Yeah, it’s pragmatic to want to defend your family and friends and homeland. Actions oughta have consequences. Evil oughta be stopped. But you know Jesus—assuming you do know Jesus: He doesn’t want anybody to die. That’s why he came into the world, remember? Jn 3.16

Of course there are gonna be those who insist the “should not perish” part of John 3.16 has to do with eternal perishing in hell, not death. Usually these’d be the Christians who think the point of the gospel is heaven, not life; and who are trying to find a loophole which permits ’em a little death here and there.

And of course I may understand Jesus’s point of view, and totally agree with it… but when push comes to shove, and I’m faced with someone who’s threatening my family, I have a bad feeling I’m gonna fail Jesus and really mess the perpetrator up.

I’m not perfect, y’know. Working on it though.

Inconsistent conservatism.

I grew up a political conservative, as regular readers know. Still have a lot of conservative friends. Mostly because I’m still an Evangelical, and white Evangelicals in the United States heavily lean conservative. The only reason I don’t lean as conservative as they, is because we have different methods of following the Holy Spirit: I presume I’m wrong, and try to figure out how Jesus thinks about any particular political issue. Whereas more Christians, regardless of their political persuasion, presume they’re right, that Jesus thinks exactly like they do, and everyone else is not simply wrong but heretic.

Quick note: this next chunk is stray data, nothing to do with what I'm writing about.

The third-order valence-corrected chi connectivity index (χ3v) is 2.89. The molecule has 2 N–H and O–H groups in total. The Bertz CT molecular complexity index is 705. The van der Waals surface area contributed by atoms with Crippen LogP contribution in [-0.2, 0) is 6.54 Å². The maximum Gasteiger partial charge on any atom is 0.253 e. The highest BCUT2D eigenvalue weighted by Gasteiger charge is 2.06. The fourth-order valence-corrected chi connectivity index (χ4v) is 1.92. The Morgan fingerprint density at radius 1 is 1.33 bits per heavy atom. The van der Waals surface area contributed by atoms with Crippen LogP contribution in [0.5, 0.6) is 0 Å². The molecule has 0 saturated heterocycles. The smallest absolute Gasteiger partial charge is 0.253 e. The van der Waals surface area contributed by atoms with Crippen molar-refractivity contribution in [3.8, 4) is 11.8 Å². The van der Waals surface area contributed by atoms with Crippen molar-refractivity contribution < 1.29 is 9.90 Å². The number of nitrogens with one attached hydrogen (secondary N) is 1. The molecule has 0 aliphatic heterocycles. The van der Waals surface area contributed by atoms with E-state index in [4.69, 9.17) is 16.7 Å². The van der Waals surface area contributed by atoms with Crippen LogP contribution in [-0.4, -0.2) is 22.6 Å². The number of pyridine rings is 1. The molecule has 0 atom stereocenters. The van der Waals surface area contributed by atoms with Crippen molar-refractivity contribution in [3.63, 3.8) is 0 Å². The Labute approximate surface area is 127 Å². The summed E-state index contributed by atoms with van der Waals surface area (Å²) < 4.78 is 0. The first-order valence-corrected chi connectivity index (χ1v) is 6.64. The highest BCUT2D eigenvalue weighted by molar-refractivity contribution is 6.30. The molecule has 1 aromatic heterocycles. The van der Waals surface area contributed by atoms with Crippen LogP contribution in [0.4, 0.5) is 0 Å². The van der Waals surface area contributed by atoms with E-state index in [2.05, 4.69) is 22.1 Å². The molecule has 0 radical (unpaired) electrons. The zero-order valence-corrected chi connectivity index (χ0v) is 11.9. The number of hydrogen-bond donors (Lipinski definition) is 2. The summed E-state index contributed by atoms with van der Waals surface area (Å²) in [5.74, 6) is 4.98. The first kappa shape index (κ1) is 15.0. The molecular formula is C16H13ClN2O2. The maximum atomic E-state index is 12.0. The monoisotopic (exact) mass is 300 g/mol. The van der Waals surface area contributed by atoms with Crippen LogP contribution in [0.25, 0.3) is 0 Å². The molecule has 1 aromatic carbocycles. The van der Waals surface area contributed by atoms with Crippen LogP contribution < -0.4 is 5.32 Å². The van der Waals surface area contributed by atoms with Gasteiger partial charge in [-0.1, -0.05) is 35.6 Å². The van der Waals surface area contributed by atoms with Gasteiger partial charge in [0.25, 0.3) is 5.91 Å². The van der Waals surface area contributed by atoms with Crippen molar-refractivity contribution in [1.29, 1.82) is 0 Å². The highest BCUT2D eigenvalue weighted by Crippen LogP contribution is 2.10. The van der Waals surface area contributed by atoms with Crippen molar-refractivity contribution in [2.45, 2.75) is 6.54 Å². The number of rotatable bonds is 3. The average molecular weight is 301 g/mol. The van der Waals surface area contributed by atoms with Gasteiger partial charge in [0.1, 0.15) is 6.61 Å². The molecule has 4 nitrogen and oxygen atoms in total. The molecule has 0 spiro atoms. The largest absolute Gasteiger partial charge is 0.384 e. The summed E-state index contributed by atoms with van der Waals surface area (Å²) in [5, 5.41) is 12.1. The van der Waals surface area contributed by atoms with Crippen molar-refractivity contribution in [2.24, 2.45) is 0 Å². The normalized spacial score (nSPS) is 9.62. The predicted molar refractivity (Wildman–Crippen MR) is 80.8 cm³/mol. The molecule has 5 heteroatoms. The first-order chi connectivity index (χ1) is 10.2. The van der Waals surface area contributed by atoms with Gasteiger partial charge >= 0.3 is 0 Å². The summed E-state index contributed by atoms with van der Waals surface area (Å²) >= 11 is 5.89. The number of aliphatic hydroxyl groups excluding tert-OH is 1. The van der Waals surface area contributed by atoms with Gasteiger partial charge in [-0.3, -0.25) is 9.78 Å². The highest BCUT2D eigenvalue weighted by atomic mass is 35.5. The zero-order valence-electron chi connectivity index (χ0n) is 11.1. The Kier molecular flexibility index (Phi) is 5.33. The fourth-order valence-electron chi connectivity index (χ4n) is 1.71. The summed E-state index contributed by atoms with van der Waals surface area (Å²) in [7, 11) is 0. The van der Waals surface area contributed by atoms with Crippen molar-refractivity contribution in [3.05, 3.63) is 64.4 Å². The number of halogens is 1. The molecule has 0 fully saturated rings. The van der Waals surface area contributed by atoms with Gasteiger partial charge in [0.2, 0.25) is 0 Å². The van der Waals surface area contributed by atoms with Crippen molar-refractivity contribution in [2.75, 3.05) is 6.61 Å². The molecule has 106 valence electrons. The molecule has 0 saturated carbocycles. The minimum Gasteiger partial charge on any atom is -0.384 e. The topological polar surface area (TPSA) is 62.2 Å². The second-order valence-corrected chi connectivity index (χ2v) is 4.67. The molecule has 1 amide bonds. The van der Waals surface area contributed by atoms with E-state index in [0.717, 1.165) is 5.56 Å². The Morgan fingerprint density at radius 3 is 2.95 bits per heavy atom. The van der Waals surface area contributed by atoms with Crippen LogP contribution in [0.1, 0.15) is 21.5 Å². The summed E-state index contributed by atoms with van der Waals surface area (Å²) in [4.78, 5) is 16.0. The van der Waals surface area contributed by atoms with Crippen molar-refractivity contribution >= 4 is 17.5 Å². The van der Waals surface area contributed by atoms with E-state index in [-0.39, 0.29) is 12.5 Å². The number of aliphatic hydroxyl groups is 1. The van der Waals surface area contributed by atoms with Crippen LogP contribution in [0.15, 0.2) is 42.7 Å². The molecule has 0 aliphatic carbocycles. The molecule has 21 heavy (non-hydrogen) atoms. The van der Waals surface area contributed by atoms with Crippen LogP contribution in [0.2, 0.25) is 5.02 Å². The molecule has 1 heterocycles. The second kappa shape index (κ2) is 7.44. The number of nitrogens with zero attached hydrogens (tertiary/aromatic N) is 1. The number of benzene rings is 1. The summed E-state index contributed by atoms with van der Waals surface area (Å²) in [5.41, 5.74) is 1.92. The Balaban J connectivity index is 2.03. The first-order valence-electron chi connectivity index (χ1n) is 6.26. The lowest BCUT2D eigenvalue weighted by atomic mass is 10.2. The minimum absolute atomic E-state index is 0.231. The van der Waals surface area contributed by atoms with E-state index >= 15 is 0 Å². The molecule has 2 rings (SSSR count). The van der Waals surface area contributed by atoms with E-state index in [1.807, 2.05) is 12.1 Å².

So it makes it kinda impossible to have political conversations with certain Christians. They’re not willing to second-guess their convictions: They’re pretty sure that’s how the devil leads you astray. They’re not willing to give me the benefit of the doubt: They’re pretty sure I’ve already been led astray.

Still, I’m gonna try to make ’em think consider their convictions just a bit. So here’s how I begin.

Of the conservatives I know, very few of ’em trust the government. They still hold to Ronald Reagan’s old joke as if it’s gospel, “The most terrifying words in the English language are, ‘I’m from the government and I’m here to help.’ ” Government can’t be trusted to do anything right, nor run it efficiently, nor morally. Always, always true.